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Record Rates Poised for Further Decline


Mortgage rates continued their trek further into record territory — prompting an increase in new activity. One indicator suggests mortgage rates will be even lower in the next set of reports.

It was a new record low for the 30-year fixed-rate mortgage, which Freddie Mac reported at 4.44 percent in its Primary Mortgage Market Survey for the week ended Aug. 12. The 30-year was 4.49 percent a week earlier and 5.29 percent 52 weeks earlier.

The conventional 30-year fell to 4.355 percent in the Mortgage Market Index for the week ended Aug. 11 from 4.414 percent the prior week. The jumbo 30-year, meanwhile, was down 6 basis points to 5.26 percent.

In its August 2010 Economic and Housing Market Outlook, Freddie predicted that the 30-year will average 4.6 percent this quarter, rise to 4.7 percent in the fourth quarter and continuing rising through 2012 to 5.7 percent.

An indication of where mortgage rates are headed in the short term, the yield on the 10-year Treasury bond, closed yesterday at 2.74 percent, tumbling 20 BPS from last week, according to data from the U.S. Department of the Treasury. The movement suggests mortgage rates could come in 10 to 15 BPS lower in next week’s reports.

But nearly half of the panelists surveyed by for the week Aug. 12 to Aug. 18 see no changes ahead for mortgage rates. Rates will decline at least 3 BPS during the next week according to 40 percent, and 13 percent predicted an increase.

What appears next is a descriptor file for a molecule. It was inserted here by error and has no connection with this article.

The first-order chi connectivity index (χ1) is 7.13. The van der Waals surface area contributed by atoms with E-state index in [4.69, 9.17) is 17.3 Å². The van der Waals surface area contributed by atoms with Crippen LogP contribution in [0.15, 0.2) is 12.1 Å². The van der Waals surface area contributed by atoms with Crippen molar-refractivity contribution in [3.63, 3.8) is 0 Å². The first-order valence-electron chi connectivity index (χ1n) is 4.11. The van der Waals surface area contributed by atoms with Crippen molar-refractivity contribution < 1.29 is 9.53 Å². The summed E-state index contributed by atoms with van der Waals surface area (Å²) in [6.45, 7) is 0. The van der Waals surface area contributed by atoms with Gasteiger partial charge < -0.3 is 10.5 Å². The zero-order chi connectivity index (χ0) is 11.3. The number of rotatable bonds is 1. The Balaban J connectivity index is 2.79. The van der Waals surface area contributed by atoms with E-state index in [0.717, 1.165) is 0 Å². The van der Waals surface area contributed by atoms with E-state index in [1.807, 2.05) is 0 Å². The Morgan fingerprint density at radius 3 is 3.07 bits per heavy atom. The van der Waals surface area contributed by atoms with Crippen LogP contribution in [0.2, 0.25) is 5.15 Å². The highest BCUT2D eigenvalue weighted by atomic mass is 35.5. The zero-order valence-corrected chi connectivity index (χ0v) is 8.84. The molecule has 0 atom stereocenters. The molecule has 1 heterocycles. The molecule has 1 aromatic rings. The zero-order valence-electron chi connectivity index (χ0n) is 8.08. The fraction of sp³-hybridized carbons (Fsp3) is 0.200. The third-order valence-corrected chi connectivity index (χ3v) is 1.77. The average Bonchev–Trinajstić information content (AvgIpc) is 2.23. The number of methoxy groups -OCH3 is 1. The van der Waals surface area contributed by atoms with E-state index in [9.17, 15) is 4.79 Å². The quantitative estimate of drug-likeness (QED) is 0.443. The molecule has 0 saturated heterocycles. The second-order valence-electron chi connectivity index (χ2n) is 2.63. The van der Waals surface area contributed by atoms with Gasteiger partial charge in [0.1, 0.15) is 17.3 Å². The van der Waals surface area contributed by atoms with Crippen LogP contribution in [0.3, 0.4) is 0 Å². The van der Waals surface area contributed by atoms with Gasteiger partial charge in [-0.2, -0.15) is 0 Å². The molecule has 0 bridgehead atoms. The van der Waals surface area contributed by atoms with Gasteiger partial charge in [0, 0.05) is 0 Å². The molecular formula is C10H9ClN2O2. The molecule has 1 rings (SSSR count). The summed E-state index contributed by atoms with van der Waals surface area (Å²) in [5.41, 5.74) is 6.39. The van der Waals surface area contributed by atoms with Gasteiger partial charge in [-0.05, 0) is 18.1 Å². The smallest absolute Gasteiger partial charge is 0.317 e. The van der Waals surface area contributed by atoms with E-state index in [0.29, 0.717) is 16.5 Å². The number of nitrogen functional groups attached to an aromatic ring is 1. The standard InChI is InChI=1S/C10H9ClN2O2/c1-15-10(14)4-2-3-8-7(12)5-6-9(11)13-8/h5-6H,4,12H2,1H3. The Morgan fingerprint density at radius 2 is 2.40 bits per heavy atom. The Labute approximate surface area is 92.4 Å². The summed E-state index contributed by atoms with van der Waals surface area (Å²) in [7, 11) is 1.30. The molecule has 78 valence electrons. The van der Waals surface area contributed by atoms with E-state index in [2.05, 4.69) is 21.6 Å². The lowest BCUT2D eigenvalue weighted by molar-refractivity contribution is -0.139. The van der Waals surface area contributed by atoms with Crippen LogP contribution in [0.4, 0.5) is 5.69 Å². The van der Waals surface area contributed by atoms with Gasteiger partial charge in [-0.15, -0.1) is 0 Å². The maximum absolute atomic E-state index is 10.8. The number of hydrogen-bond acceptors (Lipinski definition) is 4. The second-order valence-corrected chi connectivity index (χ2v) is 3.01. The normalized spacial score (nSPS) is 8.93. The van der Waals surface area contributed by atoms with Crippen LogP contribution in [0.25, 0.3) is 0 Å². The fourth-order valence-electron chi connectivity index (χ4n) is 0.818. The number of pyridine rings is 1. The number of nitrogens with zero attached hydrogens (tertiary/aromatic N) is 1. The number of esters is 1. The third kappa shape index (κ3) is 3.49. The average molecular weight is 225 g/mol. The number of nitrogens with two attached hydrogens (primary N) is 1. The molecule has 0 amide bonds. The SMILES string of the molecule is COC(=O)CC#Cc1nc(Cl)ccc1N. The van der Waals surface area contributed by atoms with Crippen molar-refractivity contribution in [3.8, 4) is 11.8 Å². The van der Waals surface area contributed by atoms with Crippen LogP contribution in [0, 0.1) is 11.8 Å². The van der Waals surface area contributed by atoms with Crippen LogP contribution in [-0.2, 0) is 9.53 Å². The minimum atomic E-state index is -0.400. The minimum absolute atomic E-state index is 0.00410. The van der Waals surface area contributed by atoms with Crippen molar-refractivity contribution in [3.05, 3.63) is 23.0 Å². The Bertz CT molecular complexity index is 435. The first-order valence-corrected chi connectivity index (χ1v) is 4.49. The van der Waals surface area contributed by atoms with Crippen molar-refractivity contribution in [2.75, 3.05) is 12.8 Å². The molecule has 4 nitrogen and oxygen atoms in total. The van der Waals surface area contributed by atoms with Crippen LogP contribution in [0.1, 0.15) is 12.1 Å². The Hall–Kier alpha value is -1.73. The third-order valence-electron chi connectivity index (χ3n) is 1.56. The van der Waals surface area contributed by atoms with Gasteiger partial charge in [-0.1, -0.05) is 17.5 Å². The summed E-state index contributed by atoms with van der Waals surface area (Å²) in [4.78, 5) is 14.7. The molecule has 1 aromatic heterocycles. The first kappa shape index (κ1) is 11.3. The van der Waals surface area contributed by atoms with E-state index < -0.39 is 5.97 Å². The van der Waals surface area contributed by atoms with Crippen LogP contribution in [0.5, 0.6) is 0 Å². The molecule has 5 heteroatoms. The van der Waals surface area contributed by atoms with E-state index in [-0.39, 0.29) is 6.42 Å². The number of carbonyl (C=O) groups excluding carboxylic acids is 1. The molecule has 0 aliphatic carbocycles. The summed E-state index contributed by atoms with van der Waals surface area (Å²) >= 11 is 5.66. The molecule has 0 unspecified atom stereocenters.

The average 15-year fixed-rate mortgage fell to a record-low 3.92 percent from 3.95 percent in Freddie’s prior survey.

Freddie Mac Chief Economist Frank Nothaft explained in the survey that rates fell as the government reported a sluggish job market.

Tumbling 7 basis point from the prior week, the five-year Treasury-indexed hybrid adjustable-rate mortgage came in at 3.56 percent in Freddie’s survey.

Trimming 2 BPS off of its average for the week, Freddie said the one-year Treasury-indexed ARM was 3.53 percent. A year ago, the one-year averaged 4.72 percent. Freddie predicted the average one-year will be 3.7 percent for the rest of this year, then slowly rise to 4.1 percent by the end of next year.

The index for the one-year ARM, the yield on the one-year Treasury bill, closed Thursday at 0.25 percent, eking out a decline from 0.27 percent last Thursday. Another ARM index, the six-month London Interbank Offered Rate, was 0.62 percent Wednesday, falling from 0.65 percent seven days prior.

Third- and fourth-quarter ARM share in Freddie’s outlook is forecasted to be 6 percent. Next year, ARM share will steadily rise to 10 percent by the fourth quarter.

The Mortgage Bankers Association reported in its Weekly Mortgage Applications Survey for the week ended Aug. 6 that ARM share increased to 5.9 percent from the prior week’s 5.4 percent share.

Mortgage activity improved this week, with the Mortgage Market Index increasing to 325 from 313 in the week ended Aug. 4. The average U.S. loan amount in the report was $216,618, higher than the previous week’s $216,033. Washington, D.C.’s, $282,230 was higher than any state, and South Dakota’s $147,209 was lowest.

While the Mortgage Market Index reflects new loan activity for mortgage brokers this week, MBA’s report reflects last week’s new applications taken by mortgage bankers. MBA said overall activity was up 1 percent from the previous week on a seasonally adjusted basis, with purchase and refinance activity each edging up less than a percent.

Refinance activity accounted for 62 percent of activity in this week’s report, inching up from 60 percent last week. This latest reading reflected a 48 percent rate-term share and a 14 percent cashout share.

Freddie projected that the refinance share of applications will be three-quarters during the third quarter, then fall to 60 percent in the fourth quarter and hang just above a third through most of next year.

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